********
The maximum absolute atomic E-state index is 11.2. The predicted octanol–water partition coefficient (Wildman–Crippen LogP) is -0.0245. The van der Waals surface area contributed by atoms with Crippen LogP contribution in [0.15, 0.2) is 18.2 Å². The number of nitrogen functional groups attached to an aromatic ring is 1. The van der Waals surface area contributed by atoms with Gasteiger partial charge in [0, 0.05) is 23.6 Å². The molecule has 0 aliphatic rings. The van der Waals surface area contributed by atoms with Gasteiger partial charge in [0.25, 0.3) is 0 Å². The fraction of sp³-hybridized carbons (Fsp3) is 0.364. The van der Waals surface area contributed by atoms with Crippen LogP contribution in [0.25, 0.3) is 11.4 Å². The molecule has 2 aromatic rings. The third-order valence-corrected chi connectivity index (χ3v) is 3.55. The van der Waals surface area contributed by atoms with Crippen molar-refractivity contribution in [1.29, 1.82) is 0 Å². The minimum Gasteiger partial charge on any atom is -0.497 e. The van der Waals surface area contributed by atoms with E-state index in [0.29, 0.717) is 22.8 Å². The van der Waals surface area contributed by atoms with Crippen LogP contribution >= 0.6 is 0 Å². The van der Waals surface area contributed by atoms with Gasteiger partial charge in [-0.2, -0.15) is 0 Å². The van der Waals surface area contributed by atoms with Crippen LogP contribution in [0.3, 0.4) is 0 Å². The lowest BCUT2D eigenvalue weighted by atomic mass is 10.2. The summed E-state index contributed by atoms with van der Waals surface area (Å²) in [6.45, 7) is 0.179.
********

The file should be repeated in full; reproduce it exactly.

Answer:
The maximum absolute atomic E-state index is 11.2. The predicted octanol–water partition coefficient (Wildman–Crippen LogP) is -0.0245. The van der Waals surface area contributed by atoms with Crippen LogP contribution in [0.15, 0.2) is 18.2 Å². The number of nitrogen functional groups attached to an aromatic ring is 1. The van der Waals surface area contributed by atoms with Gasteiger partial charge in [0, 0.05) is 23.6 Å². The molecule has 0 aliphatic rings. The van der Waals surface area contributed by atoms with Gasteiger partial charge in [0.25, 0.3) is 0 Å². The fraction of sp³-hybridized carbons (Fsp3) is 0.364. The van der Waals surface area contributed by atoms with Crippen LogP contribution in [0.25, 0.3) is 11.4 Å². The molecule has 2 aromatic rings. The third-order valence-corrected chi connectivity index (χ3v) is 3.55. The van der Waals surface area contributed by atoms with Crippen molar-refractivity contribution in [1.29, 1.82) is 0 Å². The minimum Gasteiger partial charge on any atom is -0.497 e. The van der Waals surface area contributed by atoms with E-state index in [0.29, 0.717) is 22.8 Å². The van der Waals surface area contributed by atoms with Crippen LogP contribution >= 0.6 is 0 Å². The van der Waals surface area contributed by atoms with Gasteiger partial charge in [-0.2, -0.15) is 0 Å². The van der Waals surface area contributed by atoms with Crippen LogP contribution in [0.3, 0.4) is 0 Å². The lowest BCUT2D eigenvalue weighted by atomic mass is 10.2. The summed E-state index contributed by atoms with van der Waals surface area (Å²) in [6.45, 7) is 0.179.